True Worth? Who Knows?
First, a caveat: I do not know the "true" worth on anything - that is a question for your pastor :-)
Instead of going down that philosophical path, I will recast the questions:
- How much do employees like me, not just employees with the same job title, get paid?
- How much is the work I do worth to my employer?
Why these two questions?
The answer to the first question represents the "market price" for the work you do; i.e., what you could be paid if you were hired by a "typical" employer.
While your employer may agree you are worth a lot to the company, if the level of pay you want is much higher than the market price for your set of skills in your area, convincing your employer to give you a raise may be a tough sell.
Hence the first step in understanding what you should be paid is knowing your market price.
The answer to the second question is critical to understanding what your employer will do in response to your request for a higher wage, even if you are simply asking to be paid the current market price.
Getting an Accurate Market Price for Your Job
PayScale's salary survey is a great way to investigate the first question. PayScale can tell you what other employers are paying employees to do the same work you do.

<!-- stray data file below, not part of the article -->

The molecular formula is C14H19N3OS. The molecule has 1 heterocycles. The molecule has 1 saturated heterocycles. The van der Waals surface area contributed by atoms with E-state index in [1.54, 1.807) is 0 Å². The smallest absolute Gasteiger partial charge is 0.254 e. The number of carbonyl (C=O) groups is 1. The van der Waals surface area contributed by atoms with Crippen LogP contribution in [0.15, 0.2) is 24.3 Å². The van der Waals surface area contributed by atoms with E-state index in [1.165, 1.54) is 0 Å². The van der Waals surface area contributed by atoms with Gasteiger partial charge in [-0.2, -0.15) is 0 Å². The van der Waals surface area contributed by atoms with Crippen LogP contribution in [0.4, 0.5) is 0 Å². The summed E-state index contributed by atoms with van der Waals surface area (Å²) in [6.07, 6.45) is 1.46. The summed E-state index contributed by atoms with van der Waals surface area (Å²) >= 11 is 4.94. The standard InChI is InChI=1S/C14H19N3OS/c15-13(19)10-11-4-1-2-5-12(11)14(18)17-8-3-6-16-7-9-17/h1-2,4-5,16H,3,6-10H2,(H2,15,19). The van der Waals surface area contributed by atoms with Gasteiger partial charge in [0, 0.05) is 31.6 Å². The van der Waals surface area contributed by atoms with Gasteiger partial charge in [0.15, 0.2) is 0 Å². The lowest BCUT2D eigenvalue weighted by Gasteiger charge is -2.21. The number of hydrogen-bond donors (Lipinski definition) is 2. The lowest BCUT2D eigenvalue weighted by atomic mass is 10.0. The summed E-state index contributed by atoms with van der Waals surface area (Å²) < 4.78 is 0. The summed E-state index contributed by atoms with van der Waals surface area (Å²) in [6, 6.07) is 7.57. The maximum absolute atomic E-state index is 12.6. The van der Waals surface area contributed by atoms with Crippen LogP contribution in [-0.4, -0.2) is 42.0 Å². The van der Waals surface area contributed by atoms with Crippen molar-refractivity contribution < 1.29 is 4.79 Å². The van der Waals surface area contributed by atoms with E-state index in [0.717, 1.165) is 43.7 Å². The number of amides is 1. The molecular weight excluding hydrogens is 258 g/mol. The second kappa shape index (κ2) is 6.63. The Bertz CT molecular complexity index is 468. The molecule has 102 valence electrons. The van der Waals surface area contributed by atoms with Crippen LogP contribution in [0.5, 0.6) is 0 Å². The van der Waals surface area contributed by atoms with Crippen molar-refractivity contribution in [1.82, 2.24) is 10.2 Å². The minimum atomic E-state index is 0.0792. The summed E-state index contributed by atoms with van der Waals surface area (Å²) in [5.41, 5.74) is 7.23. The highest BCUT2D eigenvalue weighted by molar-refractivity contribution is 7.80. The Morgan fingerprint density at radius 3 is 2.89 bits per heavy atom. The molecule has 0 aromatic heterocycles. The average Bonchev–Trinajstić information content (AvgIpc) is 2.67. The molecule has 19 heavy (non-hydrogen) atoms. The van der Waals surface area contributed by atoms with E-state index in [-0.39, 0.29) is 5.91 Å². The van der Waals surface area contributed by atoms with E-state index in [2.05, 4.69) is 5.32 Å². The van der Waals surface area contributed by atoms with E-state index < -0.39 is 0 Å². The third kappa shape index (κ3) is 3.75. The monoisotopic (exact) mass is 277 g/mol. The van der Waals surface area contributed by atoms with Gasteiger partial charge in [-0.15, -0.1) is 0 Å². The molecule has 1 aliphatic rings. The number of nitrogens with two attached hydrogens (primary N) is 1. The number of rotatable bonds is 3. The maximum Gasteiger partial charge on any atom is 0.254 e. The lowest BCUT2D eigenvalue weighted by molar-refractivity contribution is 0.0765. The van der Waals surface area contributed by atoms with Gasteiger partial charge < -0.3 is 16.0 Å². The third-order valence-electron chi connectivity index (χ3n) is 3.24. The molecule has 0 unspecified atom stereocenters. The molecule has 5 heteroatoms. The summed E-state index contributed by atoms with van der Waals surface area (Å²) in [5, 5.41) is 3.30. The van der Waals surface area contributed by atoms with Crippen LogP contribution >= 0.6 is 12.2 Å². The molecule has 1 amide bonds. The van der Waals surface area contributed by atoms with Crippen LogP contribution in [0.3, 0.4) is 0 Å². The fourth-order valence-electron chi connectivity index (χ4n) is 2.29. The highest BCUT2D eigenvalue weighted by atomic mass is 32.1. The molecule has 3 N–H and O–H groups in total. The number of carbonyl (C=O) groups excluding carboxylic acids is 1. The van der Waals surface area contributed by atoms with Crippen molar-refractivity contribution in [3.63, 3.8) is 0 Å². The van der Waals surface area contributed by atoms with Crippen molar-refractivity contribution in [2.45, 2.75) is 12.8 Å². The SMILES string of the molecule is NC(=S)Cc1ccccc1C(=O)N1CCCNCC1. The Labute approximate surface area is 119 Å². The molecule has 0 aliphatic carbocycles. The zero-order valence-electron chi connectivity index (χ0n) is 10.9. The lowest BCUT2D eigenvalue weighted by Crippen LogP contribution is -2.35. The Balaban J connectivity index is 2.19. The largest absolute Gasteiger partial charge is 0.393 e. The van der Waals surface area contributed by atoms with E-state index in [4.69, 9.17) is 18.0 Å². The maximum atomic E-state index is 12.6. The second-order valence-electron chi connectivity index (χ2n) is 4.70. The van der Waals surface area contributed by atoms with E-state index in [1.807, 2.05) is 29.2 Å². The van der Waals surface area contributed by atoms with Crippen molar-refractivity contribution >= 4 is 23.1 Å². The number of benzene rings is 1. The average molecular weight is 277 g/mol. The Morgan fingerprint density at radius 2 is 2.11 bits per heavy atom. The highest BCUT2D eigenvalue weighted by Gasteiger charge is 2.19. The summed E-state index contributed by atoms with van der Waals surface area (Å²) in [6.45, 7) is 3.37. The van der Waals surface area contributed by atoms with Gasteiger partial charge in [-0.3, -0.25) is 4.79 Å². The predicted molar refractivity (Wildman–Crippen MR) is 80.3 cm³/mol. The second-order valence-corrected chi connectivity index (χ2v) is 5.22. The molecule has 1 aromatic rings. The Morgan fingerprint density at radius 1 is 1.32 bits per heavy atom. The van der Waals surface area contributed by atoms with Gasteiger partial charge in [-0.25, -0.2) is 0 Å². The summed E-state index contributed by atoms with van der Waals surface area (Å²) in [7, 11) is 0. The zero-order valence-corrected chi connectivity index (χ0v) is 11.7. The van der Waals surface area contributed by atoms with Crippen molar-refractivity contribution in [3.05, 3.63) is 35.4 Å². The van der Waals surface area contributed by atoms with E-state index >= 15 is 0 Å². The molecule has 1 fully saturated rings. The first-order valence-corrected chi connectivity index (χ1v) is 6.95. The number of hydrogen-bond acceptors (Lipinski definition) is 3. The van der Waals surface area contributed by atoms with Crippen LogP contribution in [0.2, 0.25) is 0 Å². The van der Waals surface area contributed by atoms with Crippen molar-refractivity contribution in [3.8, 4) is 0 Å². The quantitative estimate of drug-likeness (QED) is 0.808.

There are a few tricks to get an accurate market price report from PayScale:
- Accurately answer all the questions, like responsibilities, years of experience in field, company size, etc.
- If you think a job title different from your own more accurately reflects your duties, use the "My What-Ifs" feature in My PayScale (where you end up after completing an initial, free, survey) to check out other job titles.
- To find other job titles, look at job listings on job boards like monster.com. For example, the duties of an "executive secretary" or "office manager" may be closer to your set of duties than those of the typical "administrative assistant."
- Don't be surprised if the market price does not change much: unlike most salary surveys, we do not just match on job titles. All the other questions you answer can affect price as much or more than the job title you use.
For example, the pay of "administrative assistants" varies widely. Here in Seattle, "admins" are paid from $25,000 to over $55,000 per year, depending on experience, duties, and industry. However, once you specify industry, experience, responsibilities, etc., the wage range narrows sharply.
Will Your Employer Pay More?
This brings us to the second question. You may be doing a job that the market says is worth more than your current pay. Will your employer pay the higher wage?
There are three possibilities:
- Your employer values your work as much as the market, can profit from it, and is just ignorant of the market rate.
- Your employer values your work as much as the market, but cannot profit from it as much as the typical employer.
- Your employer does not value your work as much as the market.
Let's look at each of these possibilities in turn, in the context of someone like our readers, who have seen their duties expand without an increase in pay.